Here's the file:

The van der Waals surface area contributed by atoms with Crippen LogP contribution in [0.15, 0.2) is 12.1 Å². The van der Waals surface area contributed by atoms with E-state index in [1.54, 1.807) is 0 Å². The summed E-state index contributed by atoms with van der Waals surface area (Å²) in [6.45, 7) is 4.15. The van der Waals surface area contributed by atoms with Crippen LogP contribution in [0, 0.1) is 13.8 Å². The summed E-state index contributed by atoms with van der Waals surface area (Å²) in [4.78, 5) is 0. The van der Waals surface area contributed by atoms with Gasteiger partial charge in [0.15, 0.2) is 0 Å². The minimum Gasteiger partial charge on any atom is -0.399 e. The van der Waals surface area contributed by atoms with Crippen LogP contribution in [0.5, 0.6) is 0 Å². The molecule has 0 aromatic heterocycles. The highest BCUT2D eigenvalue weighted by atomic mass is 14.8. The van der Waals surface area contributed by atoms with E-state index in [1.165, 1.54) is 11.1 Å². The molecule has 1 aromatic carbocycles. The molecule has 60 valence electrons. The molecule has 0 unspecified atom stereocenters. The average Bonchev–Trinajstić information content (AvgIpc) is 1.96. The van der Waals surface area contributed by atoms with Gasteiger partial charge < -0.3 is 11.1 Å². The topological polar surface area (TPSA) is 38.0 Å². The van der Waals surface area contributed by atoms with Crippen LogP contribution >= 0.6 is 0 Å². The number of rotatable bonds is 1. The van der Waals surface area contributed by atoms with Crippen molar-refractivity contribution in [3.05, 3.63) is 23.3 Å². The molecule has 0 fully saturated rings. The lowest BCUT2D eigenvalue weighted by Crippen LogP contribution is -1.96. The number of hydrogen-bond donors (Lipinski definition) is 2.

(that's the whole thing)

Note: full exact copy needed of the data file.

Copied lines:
The van der Waals surface area contributed by atoms with Crippen LogP contribution in [0.15, 0.2) is 12.1 Å². The van der Waals surface area contributed by atoms with E-state index in [1.54, 1.807) is 0 Å². The summed E-state index contributed by atoms with van der Waals surface area (Å²) in [6.45, 7) is 4.15. The van der Waals surface area contributed by atoms with Crippen LogP contribution in [0, 0.1) is 13.8 Å². The summed E-state index contributed by atoms with van der Waals surface area (Å²) in [4.78, 5) is 0. The van der Waals surface area contributed by atoms with Gasteiger partial charge in [0.15, 0.2) is 0 Å². The minimum Gasteiger partial charge on any atom is -0.399 e. The van der Waals surface area contributed by atoms with Crippen LogP contribution in [0.5, 0.6) is 0 Å². The molecule has 0 aromatic heterocycles. The highest BCUT2D eigenvalue weighted by atomic mass is 14.8. The van der Waals surface area contributed by atoms with E-state index in [1.165, 1.54) is 11.1 Å². The molecule has 1 aromatic carbocycles. The molecule has 60 valence electrons. The molecule has 0 unspecified atom stereocenters. The average Bonchev–Trinajstić information content (AvgIpc) is 1.96. The van der Waals surface area contributed by atoms with Gasteiger partial charge < -0.3 is 11.1 Å². The topological polar surface area (TPSA) is 38.0 Å². The van der Waals surface area contributed by atoms with Crippen LogP contribution >= 0.6 is 0 Å². The number of rotatable bonds is 1. The van der Waals surface area contributed by atoms with Crippen molar-refractivity contribution in [3.05, 3.63) is 23.3 Å². The molecule has 0 fully saturated rings. The lowest BCUT2D eigenvalue weighted by Crippen LogP contribution is -1.96. The number of hydrogen-bond donors (Lipinski definition) is 2.